Arthritis can affect any of the movable joints in the feet.  It can result in foot deformities such as enlarged and swollen joints or toes becoming crooked.  This causes problems when walking in shoes.

We have put together some simple arthritis foot care advice. If you are concerned about your feet then please contact our footcare clinics in Beeston, Nottinghamshire and Ilkeston, Derbyshire.


In Rheumatoid Arthritis, the toes and the forefoot joints are the most commonly affected.  These joints can become displaced and deformed and often the muscles and tendons shorten.  This causes the toes to become hammer shaped or clawed.

Arthritis foot care blogPain associated with Osteoarthritic changes in the feet will vary with the type and duration of the condition.  The pain may be acute as in the initial stages of gout, with the affected joints inflamed and swollen.  The pain may present with morning stiffness and limited joint movement.  Pain levels will increase upon weight-bearing in Rheumatoid Arthritis.  Joint movements may be lost altogether.  This is due to bony deformity of the joints with Osteoarthritis, causing limited movement.  Pain is likely to be experienced with normal day-to-day activities.

It is important to recognise that arthritis can affect other areas of the body, which results in poor posture and restricted movements. It is sometimes difficult for the feet to operate correctly as weight-bearing structures that support and propel the body forwards when some of the key joints such as the hips or shoulders are affected.

How do you care for your feet with arthritis?

  1. Correct washing and drying of your feet are vital in maintaining foot health. It is most important to clean well between toes, lifting each toe and thoroughly clearing out any debris.
  2. Foot exercises are essential to help keep the joints moving and reduce joint stiffness which can make a person unsteady and liable to fall more easily.
  3. Nails should be cut regularly following the natural separation line of the nail plate and not cutting down at the corners.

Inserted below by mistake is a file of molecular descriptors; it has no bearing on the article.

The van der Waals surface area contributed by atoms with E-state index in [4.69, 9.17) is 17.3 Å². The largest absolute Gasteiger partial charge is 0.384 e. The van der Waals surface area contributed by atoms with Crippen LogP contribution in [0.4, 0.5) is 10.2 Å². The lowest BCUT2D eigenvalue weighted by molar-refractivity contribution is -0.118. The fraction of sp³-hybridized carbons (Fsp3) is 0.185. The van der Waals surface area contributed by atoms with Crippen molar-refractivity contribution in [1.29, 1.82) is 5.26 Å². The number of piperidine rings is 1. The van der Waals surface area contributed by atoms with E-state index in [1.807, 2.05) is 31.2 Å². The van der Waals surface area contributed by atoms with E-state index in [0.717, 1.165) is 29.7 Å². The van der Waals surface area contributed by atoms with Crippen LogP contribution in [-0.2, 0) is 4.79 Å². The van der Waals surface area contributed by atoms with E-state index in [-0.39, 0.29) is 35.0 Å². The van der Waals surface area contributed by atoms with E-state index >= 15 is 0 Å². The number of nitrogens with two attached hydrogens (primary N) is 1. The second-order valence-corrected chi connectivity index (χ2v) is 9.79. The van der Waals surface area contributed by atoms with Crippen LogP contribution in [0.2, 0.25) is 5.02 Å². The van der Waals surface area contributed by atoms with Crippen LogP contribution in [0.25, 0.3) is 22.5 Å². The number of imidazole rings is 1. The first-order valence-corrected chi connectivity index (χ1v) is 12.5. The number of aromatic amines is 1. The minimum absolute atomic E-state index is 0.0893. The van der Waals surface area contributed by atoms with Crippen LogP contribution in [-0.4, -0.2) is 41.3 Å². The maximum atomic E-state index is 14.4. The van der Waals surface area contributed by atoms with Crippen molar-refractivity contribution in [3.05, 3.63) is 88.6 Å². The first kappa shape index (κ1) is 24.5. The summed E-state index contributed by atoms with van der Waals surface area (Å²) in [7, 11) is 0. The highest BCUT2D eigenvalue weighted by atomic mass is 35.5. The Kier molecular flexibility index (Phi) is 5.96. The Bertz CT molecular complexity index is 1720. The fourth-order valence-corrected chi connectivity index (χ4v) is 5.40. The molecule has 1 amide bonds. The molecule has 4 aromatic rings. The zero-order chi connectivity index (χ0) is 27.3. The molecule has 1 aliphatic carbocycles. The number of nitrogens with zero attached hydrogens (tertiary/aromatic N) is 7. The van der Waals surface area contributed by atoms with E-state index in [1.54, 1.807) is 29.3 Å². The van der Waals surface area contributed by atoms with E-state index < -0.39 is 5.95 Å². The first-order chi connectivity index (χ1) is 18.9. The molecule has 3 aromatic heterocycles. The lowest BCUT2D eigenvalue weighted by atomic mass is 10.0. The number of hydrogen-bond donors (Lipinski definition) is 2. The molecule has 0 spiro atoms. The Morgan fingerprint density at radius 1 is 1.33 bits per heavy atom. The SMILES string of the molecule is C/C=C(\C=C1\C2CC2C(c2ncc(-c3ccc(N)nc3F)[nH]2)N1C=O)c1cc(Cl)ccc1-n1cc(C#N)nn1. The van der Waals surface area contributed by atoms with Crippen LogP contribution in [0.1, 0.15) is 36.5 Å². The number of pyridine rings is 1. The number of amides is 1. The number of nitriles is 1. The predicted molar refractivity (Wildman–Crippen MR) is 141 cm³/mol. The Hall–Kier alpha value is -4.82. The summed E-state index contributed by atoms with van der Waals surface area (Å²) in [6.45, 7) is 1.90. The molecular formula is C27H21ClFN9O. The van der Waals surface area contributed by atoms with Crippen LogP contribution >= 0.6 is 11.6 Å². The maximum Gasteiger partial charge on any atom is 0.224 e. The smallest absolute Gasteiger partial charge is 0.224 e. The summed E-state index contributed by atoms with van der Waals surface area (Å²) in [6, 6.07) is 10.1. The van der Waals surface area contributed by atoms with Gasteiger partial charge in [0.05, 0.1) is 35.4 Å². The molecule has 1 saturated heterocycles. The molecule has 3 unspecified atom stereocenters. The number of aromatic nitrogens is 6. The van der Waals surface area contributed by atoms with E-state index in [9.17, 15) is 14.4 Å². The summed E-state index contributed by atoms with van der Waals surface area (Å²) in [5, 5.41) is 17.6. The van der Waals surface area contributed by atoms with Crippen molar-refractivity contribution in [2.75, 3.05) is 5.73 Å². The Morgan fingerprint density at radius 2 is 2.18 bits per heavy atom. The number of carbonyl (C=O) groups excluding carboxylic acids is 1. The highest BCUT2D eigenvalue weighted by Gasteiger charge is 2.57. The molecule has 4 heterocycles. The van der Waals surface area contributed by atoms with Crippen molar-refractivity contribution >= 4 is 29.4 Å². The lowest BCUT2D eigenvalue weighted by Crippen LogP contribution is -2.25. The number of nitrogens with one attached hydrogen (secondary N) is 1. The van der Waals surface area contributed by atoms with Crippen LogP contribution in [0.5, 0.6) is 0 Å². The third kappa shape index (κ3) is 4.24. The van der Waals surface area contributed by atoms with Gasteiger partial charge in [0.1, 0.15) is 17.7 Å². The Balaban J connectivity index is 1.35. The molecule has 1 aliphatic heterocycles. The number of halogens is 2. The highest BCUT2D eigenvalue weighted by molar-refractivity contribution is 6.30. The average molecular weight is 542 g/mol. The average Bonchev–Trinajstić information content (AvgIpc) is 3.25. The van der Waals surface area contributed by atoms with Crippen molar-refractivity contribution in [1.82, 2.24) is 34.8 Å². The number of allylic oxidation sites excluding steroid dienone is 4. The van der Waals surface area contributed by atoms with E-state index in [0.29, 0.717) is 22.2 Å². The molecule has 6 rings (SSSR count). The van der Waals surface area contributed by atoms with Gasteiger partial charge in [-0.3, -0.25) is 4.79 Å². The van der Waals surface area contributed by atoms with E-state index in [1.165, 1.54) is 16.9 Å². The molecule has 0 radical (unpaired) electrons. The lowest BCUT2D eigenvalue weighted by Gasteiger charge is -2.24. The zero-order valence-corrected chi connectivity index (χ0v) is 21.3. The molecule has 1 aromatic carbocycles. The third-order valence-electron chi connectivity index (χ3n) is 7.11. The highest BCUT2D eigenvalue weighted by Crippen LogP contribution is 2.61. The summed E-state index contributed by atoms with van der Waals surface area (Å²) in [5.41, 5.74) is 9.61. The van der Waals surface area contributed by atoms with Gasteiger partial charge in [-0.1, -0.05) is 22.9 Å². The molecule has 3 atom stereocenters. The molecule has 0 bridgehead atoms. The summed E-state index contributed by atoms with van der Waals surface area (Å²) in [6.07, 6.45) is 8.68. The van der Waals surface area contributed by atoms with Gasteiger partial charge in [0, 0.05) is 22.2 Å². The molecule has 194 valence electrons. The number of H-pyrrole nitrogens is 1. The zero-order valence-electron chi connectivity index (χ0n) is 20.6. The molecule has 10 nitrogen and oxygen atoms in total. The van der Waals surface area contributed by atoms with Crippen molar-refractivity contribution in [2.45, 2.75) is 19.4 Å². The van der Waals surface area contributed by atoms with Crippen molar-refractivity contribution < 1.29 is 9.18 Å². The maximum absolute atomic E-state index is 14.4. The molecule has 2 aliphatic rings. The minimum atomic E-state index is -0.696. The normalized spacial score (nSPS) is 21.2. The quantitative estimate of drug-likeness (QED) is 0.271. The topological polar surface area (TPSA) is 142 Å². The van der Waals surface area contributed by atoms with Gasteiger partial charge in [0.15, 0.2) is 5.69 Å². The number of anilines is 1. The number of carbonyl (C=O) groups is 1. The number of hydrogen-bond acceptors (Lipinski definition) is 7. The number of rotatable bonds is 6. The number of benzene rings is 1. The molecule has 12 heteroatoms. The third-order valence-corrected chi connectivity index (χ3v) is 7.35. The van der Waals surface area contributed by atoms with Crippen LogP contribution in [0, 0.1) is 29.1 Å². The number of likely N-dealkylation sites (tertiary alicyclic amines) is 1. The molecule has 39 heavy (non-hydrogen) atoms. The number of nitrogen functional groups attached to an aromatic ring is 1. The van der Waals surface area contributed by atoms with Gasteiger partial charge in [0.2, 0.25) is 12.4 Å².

4. Corns and callouses are painful they can be treated professionally by a podiatrist. Pressure and friction over these areas can be relieved by protective devices such as tubular foam and other types of padding.
  5. Cushioning insoles can be used in all footwear to provide some shock absorption against all hard walking surfaces.

What type of footwear is best if I suffer from arthritis?

It is important to buy footwear that provides the best comfort with protection and support for you. It is often a good idea to get yourself professionally measured and fitted with suitable footwear at least once a year, especially as changes can occur in a short time with all forms of arthritis. Shoes should be lightweight, flexible and allow the air to circulate around the foot.

The ideal materials are leather and canvas, however, most modern materials are well designed to accommodate feet. A good example of a lightweight shoe that can accommodate foot deformity is the common jogger or running shoe that is easy to put on and secure with laces or velcro straps to suit arthritic fingers.

Shoes must have a broad deep toe box that will provide additional comfort and reduce frictional points that can cause corns and callouses. Heel height ideally should not exceed half an inch or two centimetres. Soles should have a non-slip grip pattern.

Always choose the right shoe for the job (such as for walking or gardening).  This will protect the arthritic foot and support them during the activity.

We hope you’ve found our blog on arthritis foot care helpful. If you have any concerns about your feet then contact your friendly foot health professional at We Fix Feet footcare clinics in Beeston and Ilkeston.  We can help in managing your foot healthcare and reducing pain whilst living with arthritis.

If you would like any help or advice about arthritis then take a look at the Arthritis Foundation website.